The Wild Child herself symbolises the possibility of a free, independent life. Such a life could be lived based on personal decisions, with full blame and responsibility on the individual--but the individual would also reap all of the benefits. The Child, like Meridian, is a social outcast. So her life represents an alternative lifestyle. In the end both women are 'punished' for their differences.
The funeral itself is symbolic of the Movement throughout the novel. It starts as the response to a tragedy--the community banding together, united in purpose. Administrators and bureaucracy then gets in the way, halting progress--in this case, literally halting the funeral procession.
The crowd then splits in two--those that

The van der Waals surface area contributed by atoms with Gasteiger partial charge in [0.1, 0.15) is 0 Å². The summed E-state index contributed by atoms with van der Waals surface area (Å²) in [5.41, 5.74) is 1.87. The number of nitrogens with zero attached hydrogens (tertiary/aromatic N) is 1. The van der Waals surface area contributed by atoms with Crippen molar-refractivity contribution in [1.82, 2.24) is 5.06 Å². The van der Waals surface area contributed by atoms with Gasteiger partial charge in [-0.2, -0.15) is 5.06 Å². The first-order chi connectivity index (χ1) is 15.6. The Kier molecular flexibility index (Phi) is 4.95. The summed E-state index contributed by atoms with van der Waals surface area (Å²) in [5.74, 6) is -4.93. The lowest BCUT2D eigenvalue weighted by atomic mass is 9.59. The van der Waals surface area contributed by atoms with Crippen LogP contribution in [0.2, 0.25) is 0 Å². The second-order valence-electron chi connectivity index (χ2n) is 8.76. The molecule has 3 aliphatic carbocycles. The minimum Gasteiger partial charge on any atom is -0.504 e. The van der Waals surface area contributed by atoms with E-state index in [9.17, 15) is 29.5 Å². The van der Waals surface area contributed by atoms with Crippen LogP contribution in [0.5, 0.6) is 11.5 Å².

"appeared to melt away, slinking farther and farther back until they had vanished"
and those that take action against the 'injustice'. Ironically, the students start rioting. This is in direct contrast to their original mission--a peaceful funeral. Alarmingly, the only thing the students damage is The Sojourner.
The riots have only achieved self-harm and no overall positive action, just like the civil rights activists in the Movement.